Not only that, but A’s kids live with their mom, almost 2 hours away, so he doesn’t get to see them as often as he’d like.  I know how badly I miss my own when they’re gone, even though they live with me, primarily, so I don’t want to intrude on time that should be special for him and them.

This weekend, however, he called and asked if I wanted to come over and meet them.  And yes, I was nervous.

(And yes, A, I know you’re reading this and laughing!)

I was nervous that they wouldn’t like me, I know it’s hard for kids to accept someone else in their parent’s life, sharing time and affection.  YoungerDaughter and OnlySon had their individual issues when I started dating again after the divorce, and, for the most part, we’ve worked through them.  I know there will probably be more in the future, it’s the nature of dating when you have kids.  Jealousies pop up in the strangest ways, sometimes, but as long as the kids know that I’m still there for them, and love them (well, DUH), then any little issues can be resolved with minor fuss.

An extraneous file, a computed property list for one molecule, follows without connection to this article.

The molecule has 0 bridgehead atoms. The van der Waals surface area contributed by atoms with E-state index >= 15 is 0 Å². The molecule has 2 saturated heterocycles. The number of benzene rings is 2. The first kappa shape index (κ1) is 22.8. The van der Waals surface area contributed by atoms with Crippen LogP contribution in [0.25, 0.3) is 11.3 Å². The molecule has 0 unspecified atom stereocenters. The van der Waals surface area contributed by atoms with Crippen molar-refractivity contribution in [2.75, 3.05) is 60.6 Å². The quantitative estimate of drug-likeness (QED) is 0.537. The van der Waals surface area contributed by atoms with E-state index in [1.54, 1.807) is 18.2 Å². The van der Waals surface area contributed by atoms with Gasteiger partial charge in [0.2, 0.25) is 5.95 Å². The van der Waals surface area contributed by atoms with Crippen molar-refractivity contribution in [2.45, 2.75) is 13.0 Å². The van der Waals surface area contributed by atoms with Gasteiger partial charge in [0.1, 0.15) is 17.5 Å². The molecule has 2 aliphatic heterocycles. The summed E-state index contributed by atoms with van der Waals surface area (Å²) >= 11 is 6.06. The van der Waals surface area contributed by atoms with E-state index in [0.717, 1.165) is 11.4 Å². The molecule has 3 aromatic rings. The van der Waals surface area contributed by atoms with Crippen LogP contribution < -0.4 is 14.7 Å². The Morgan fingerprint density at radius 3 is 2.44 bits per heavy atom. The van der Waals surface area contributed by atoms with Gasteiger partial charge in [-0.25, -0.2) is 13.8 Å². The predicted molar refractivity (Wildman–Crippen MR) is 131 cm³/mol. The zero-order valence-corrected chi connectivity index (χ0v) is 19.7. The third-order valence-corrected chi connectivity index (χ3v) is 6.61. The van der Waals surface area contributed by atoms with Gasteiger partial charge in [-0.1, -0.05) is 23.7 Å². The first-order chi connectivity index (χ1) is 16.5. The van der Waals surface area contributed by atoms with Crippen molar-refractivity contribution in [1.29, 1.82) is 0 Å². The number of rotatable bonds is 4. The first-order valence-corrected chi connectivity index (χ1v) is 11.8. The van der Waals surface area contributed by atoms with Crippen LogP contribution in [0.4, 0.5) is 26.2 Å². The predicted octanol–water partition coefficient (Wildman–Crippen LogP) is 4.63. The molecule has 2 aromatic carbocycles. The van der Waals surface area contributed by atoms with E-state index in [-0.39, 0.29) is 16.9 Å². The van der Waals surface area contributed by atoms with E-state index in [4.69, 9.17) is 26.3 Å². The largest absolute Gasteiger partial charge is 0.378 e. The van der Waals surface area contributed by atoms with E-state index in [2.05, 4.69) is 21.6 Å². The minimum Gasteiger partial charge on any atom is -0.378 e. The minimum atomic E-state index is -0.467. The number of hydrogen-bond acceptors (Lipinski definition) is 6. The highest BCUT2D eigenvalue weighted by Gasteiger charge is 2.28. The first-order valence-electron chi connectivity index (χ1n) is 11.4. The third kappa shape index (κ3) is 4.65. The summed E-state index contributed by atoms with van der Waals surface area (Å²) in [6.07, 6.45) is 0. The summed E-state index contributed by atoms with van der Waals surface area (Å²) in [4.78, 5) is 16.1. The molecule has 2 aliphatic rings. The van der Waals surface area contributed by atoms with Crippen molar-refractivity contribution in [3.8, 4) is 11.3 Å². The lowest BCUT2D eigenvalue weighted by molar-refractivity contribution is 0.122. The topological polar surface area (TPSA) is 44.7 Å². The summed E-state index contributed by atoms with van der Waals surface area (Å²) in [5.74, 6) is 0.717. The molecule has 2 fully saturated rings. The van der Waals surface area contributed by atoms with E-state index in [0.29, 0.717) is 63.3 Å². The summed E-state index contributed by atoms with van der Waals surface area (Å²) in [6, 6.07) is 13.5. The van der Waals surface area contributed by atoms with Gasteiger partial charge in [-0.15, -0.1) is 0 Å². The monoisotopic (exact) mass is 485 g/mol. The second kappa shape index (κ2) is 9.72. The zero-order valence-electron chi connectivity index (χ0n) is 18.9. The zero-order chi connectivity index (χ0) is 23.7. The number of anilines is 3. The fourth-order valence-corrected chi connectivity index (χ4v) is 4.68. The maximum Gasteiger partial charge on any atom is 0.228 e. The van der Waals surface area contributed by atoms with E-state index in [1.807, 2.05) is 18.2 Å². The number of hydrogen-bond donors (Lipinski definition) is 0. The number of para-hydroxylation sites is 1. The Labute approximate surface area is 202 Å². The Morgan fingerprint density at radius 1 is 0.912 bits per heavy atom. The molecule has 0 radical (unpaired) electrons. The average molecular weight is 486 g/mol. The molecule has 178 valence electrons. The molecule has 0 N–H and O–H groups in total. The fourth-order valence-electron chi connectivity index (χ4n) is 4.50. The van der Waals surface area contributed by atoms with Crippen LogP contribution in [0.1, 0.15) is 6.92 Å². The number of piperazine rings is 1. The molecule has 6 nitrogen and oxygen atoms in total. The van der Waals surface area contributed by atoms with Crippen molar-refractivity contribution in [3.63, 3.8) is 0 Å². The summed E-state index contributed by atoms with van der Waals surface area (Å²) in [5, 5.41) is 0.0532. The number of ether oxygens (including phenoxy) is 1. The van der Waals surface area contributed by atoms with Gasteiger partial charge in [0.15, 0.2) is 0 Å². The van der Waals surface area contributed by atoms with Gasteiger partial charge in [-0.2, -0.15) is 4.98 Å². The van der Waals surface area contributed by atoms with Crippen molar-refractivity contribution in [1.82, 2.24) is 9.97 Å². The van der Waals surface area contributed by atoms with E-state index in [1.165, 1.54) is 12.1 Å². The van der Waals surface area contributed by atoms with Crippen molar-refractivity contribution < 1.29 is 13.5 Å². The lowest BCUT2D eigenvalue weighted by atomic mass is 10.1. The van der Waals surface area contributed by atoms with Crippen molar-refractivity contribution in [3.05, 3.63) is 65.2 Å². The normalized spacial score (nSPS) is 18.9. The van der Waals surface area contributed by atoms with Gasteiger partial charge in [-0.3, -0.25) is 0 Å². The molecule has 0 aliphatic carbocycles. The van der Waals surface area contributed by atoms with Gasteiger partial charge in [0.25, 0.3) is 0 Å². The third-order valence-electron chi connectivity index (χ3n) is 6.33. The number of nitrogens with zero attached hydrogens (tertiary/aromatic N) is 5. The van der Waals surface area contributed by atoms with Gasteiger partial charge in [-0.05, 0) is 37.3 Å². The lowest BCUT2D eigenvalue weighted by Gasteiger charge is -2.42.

So, when I went over to A’s house, I was nervous.  I felt a little like I’d been handed a Faberge’ egg, and asked not to drop it, while walking on marbles…

Well, of course, once I got there, I relaxed.  A’s kids are a lot like him, and that’s just fine with me.  I laughed quite a lot with his daughter, and his son was a quieter, peeking presence, keeping just enough distance to maintain his shyness. 

We watched Bee Movie. 

His daughter, “E”, and I bonded over fart jokes and talking about some of the weird things boys do.  I told her that her brother wasn’t so different from OnlySon, even though there’s 6 years’ difference between the 2 of them.  (OnlySon is 13, and A’s son is 7).